- By Paul Seddon & Sam Francis
- From BBC Politics, Liverpool
Sir Keir Starmer told the BBC he was a yambi – “yes in my back yard” – because he was against blocking new homes being built in local areas.
The Labor leader will “bulldoze” restrictive planning rules and override local MPs to build more homes.
Sir Kiir has promised to build 1.5 million homes if elected.
Yambis, Nimbis, the opposite of “not in my back yard,” are pro-housing advocates who want building projects to start near them.
“Obviously we want to work with local communities,” Sir Keir said, but added that “we have to make sure that planning goes up a level so it’s not localised”.
Sir Keir said in an earlier interview that previous governments were too afraid of local opposition to provide the housing the country needed.
Asked if he was a Yimbia by BBC political editor Chris Mason, Sir Keir replied: “Yes.”
“I think it’s very important that we build the homes we need for the future,” Sir Kier added.
He said it was understandable that individual MPs wanted to “stand up” for residents in their local areas.
But he added: “The role of government is obviously different. The role of government is to deliver big projects.”
As a backbench MP, Sir Keir spent his early years outright opposing HS2 for the impact it would have on his central London seat of Holborn and St Pancras.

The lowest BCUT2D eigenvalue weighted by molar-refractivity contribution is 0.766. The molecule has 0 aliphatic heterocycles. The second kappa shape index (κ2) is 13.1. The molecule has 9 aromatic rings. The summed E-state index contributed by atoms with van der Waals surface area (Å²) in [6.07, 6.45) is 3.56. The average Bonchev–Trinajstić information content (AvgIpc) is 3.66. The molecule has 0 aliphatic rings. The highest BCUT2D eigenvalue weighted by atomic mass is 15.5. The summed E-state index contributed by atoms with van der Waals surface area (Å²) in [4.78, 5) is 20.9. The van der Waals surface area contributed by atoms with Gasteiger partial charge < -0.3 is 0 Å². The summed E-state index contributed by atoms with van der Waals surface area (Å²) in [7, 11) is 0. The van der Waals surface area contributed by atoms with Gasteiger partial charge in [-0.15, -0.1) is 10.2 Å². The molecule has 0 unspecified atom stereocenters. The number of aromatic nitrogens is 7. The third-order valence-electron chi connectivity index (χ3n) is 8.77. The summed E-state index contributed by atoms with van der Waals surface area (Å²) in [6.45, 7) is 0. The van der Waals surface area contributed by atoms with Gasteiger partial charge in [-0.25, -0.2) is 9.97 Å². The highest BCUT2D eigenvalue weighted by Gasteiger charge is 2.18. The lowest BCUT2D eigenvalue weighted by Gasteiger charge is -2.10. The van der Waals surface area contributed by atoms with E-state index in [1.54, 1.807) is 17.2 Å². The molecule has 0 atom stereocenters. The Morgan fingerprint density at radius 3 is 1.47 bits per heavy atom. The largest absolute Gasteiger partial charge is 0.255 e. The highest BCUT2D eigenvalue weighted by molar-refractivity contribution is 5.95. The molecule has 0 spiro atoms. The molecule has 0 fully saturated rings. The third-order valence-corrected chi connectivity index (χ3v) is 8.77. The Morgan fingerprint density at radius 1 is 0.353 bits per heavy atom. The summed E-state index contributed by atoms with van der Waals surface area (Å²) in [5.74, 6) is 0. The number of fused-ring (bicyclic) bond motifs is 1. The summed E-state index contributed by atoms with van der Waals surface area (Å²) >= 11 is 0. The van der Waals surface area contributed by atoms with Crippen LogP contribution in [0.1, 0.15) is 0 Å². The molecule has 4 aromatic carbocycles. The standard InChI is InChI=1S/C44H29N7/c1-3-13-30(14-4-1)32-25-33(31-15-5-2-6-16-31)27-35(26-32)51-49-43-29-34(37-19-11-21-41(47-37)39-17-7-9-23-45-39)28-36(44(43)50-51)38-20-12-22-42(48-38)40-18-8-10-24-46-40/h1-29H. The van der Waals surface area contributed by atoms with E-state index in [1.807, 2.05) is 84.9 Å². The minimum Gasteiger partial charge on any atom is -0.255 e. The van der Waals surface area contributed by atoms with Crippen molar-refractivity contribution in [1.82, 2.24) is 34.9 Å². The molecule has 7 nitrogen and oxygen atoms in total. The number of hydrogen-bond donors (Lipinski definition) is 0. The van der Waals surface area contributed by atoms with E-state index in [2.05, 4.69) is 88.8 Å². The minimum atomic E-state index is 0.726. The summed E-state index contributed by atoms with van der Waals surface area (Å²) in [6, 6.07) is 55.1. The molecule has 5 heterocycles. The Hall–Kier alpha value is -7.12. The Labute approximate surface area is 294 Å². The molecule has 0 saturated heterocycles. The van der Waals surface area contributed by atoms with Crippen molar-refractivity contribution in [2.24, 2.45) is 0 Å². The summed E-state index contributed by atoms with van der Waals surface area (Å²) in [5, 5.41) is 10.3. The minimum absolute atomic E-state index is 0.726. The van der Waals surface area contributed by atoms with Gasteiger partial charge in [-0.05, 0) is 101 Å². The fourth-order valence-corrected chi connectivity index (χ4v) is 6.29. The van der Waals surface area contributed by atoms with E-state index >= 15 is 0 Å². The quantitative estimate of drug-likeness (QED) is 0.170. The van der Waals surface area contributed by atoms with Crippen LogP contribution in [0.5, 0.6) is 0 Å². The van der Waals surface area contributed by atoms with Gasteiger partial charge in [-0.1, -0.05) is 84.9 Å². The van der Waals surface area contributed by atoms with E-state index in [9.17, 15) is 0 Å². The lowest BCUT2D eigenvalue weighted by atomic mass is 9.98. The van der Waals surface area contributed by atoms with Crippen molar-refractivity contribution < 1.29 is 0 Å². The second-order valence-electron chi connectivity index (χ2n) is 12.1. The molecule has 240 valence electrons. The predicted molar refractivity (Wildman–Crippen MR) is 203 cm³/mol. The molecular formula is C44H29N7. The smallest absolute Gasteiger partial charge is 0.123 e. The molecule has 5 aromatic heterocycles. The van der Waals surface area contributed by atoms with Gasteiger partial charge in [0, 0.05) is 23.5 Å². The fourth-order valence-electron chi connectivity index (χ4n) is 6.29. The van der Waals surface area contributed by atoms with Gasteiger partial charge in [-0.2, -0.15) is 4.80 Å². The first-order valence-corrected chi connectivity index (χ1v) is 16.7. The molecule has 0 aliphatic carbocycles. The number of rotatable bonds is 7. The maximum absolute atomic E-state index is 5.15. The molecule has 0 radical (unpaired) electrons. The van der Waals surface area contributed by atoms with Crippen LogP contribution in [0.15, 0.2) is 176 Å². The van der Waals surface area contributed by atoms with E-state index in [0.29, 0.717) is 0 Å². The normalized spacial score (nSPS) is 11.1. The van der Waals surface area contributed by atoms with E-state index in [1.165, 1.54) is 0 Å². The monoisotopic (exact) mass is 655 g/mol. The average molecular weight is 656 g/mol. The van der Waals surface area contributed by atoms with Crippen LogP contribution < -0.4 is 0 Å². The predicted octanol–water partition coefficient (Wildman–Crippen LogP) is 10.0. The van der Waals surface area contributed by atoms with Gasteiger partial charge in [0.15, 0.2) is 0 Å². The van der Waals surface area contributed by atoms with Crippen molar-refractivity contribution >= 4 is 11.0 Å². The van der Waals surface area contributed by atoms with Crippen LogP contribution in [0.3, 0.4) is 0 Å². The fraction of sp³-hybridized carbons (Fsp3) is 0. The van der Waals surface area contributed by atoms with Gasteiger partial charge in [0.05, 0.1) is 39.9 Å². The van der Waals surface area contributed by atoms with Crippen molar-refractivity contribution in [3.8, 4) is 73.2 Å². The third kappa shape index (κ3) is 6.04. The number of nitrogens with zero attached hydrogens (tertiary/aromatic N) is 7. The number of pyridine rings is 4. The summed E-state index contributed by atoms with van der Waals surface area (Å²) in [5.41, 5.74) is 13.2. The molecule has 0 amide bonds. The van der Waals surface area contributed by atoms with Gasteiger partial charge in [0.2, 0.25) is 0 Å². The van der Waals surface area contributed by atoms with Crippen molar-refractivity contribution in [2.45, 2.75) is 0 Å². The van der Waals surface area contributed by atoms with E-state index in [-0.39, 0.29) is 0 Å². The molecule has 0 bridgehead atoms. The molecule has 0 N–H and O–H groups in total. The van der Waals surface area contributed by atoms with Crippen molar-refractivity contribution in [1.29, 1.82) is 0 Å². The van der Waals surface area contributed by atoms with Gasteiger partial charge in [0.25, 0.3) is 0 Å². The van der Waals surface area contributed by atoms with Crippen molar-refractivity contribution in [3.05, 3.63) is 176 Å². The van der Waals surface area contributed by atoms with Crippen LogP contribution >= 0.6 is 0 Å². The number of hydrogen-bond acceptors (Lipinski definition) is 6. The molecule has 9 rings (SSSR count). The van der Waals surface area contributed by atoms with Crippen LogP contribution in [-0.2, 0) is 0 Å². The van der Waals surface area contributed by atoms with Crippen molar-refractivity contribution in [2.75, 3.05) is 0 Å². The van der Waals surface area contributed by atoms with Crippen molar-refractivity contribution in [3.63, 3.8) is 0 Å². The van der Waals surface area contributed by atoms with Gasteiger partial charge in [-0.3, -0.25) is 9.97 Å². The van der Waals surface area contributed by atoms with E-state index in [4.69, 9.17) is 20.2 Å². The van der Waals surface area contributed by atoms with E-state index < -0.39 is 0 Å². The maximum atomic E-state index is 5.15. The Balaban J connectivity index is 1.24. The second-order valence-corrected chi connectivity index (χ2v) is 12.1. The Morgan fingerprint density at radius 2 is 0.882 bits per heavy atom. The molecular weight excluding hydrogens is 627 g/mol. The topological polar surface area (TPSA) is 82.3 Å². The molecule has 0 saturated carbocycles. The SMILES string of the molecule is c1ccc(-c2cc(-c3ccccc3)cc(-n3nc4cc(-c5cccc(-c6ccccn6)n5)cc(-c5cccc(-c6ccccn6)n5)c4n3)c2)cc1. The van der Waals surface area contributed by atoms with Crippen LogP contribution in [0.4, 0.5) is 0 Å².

“The impact of HS2 on my constituency – on residents, businesses and the environment – will be devastating,” he added.
In his speech to Labour’s annual conference on Tuesday, Sir Keir pledged to deliver more homes to “build a new Britain” if elected.
An hour-long speech was interrupted by a protester who showered the Labor leader with lightning on the final day of the four-day meeting in Liverpool.
The party has tried to use the event to show its potential to voters ahead of next year’s expected general elections.
Sir Gair said a victory for Labor, which is leading the polls, would herald a “decade of national renewal” after 13 years of Tory-led government.
At the heart of the talk was a plan to use dedicated state-backed companies to build new towns near English cities, echoing those built by Labor after the Second World War.
He also said it would limit councils’ ability to stop developments on unused urban land where developers could meet criteria in the new planning regulations encouraging Georgian-style townhouse blocks.
In an earlier interview, Sir Gair said Labor in government would work to strike a “balance” between local concerns and the need to build new homes.
“We’re going to do things that previous governments haven’t done,” he said, including “bulldozing away” restrictive planning rules.
“Otherwise, we’ll end up where we are now, which is talking about housing — that’s been the story of the last 13 years — but not really doing much.”
A ‘bombproof’ target
The Labor leader did not say where or how many “new towns” it would build, saying it would hold a six-month consultation inviting bids from councils.
Participating local authorities can place affordable housing units built to meet their housing quotas under the Party’s schemes.
Asked how Labour’s plan was different, Sir Keir said it was aligned with its plans “with a delivery plan”.
Saying his commitments were “heavily tested”, he said he was only prepared to put “bombproof” plans before the voters at the polls.
Sir Keir Starmer is leaving the final Labor conference before a general election on a high note.
The mood among activists in Liverpool was upbeat but cautious, with senior figures warning against overconfidence.
Labour’s top group appeared to avoid making any mistakes that could have helped the Conservatives.